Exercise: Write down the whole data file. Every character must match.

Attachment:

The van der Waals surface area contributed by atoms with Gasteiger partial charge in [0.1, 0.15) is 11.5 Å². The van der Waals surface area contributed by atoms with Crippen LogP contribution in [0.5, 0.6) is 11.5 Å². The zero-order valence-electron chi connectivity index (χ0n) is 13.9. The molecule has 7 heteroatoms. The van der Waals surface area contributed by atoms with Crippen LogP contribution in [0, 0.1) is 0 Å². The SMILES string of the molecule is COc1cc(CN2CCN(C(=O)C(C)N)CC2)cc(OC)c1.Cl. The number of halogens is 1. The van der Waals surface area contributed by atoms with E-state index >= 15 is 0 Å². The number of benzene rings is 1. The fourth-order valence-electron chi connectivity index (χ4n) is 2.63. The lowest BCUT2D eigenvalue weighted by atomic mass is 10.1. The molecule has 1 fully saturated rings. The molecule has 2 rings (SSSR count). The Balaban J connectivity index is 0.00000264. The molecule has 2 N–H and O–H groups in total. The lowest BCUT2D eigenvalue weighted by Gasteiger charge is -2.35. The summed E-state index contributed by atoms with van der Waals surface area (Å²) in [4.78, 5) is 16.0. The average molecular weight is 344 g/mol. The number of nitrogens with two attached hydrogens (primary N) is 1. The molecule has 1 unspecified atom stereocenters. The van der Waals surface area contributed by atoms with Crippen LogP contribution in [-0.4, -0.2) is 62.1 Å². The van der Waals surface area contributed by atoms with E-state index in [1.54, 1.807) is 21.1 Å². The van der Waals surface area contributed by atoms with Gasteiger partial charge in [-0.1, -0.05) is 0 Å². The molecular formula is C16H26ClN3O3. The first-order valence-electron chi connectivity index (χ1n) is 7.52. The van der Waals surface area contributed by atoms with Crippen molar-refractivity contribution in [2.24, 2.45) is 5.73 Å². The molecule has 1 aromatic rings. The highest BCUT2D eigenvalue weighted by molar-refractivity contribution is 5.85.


The van der Waals surface area contributed by atoms with Gasteiger partial charge in [0.1, 0.15) is 11.5 Å². The van der Waals surface area contributed by atoms with Crippen LogP contribution in [0.5, 0.6) is 11.5 Å². The zero-order valence-electron chi connectivity index (χ0n) is 13.9. The molecule has 7 heteroatoms. The van der Waals surface area contributed by atoms with Crippen LogP contribution in [0, 0.1) is 0 Å². The SMILES string of the molecule is COc1cc(CN2CCN(C(=O)C(C)N)CC2)cc(OC)c1.Cl. The number of halogens is 1. The van der Waals surface area contributed by atoms with E-state index >= 15 is 0 Å². The number of benzene rings is 1. The fourth-order valence-electron chi connectivity index (χ4n) is 2.63. The lowest BCUT2D eigenvalue weighted by atomic mass is 10.1. The molecule has 1 fully saturated rings. The molecule has 2 rings (SSSR count). The Balaban J connectivity index is 0.00000264. The molecule has 2 N–H and O–H groups in total. The lowest BCUT2D eigenvalue weighted by Gasteiger charge is -2.35. The summed E-state index contributed by atoms with van der Waals surface area (Å²) in [4.78, 5) is 16.0. The average molecular weight is 344 g/mol. The number of nitrogens with two attached hydrogens (primary N) is 1. The molecule has 1 unspecified atom stereocenters. The van der Waals surface area contributed by atoms with Crippen LogP contribution in [-0.4, -0.2) is 62.1 Å². The van der Waals surface area contributed by atoms with E-state index in [1.54, 1.807) is 21.1 Å². The van der Waals surface area contributed by atoms with Gasteiger partial charge in [-0.1, -0.05) is 0 Å². The molecular formula is C16H26ClN3O3. The first-order valence-electron chi connectivity index (χ1n) is 7.52. The van der Waals surface area contributed by atoms with Crippen molar-refractivity contribution in [2.24, 2.45) is 5.73 Å². The molecule has 1 aromatic rings. The highest BCUT2D eigenvalue weighted by molar-refractivity contribution is 5.85.